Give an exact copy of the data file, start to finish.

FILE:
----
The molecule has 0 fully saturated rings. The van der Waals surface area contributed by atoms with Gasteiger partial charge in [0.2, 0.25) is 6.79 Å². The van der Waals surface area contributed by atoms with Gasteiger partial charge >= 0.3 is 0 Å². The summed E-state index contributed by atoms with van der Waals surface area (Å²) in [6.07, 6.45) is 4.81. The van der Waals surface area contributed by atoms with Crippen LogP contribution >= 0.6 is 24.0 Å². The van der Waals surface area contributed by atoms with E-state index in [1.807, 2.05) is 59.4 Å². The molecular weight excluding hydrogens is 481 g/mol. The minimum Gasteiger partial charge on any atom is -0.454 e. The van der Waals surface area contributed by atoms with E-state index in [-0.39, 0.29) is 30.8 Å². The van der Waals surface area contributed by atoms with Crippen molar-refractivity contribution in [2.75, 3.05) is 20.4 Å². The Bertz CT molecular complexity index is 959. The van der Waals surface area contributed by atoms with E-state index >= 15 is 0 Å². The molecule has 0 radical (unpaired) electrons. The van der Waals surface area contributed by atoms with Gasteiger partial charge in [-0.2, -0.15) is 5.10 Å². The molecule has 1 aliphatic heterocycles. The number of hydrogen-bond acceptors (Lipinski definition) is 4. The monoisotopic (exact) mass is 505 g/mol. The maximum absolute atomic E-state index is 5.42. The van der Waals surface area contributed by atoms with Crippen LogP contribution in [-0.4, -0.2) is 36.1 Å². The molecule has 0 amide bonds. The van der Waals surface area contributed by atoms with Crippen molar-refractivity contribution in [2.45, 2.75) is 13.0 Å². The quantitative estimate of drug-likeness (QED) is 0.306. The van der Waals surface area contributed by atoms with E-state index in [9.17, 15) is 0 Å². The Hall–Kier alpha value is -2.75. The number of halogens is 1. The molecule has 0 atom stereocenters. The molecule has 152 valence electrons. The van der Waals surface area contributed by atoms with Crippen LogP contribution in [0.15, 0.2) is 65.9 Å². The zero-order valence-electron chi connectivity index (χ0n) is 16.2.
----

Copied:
The molecule has 0 fully saturated rings. The van der Waals surface area contributed by atoms with Gasteiger partial charge in [0.2, 0.25) is 6.79 Å². The van der Waals surface area contributed by atoms with Gasteiger partial charge >= 0.3 is 0 Å². The summed E-state index contributed by atoms with van der Waals surface area (Å²) in [6.07, 6.45) is 4.81. The van der Waals surface area contributed by atoms with Crippen LogP contribution >= 0.6 is 24.0 Å². The van der Waals surface area contributed by atoms with E-state index in [1.807, 2.05) is 59.4 Å². The molecular weight excluding hydrogens is 481 g/mol. The minimum Gasteiger partial charge on any atom is -0.454 e. The van der Waals surface area contributed by atoms with E-state index in [-0.39, 0.29) is 30.8 Å². The van der Waals surface area contributed by atoms with Crippen molar-refractivity contribution in [2.75, 3.05) is 20.4 Å². The Bertz CT molecular complexity index is 959. The van der Waals surface area contributed by atoms with E-state index >= 15 is 0 Å². The molecule has 0 radical (unpaired) electrons. The van der Waals surface area contributed by atoms with Gasteiger partial charge in [-0.2, -0.15) is 5.10 Å². The molecule has 1 aliphatic heterocycles. The number of hydrogen-bond acceptors (Lipinski definition) is 4. The monoisotopic (exact) mass is 505 g/mol. The maximum absolute atomic E-state index is 5.42. The van der Waals surface area contributed by atoms with Crippen LogP contribution in [-0.4, -0.2) is 36.1 Å². The molecule has 0 amide bonds. The van der Waals surface area contributed by atoms with Crippen molar-refractivity contribution in [2.45, 2.75) is 13.0 Å². The quantitative estimate of drug-likeness (QED) is 0.306. The van der Waals surface area contributed by atoms with E-state index in [9.17, 15) is 0 Å². The Hall–Kier alpha value is -2.75. The number of halogens is 1. The molecule has 0 atom stereocenters. The molecule has 152 valence electrons. The van der Waals surface area contributed by atoms with Crippen LogP contribution in [0.15, 0.2) is 65.9 Å². The zero-order valence-electron chi connectivity index (χ0n) is 16.2.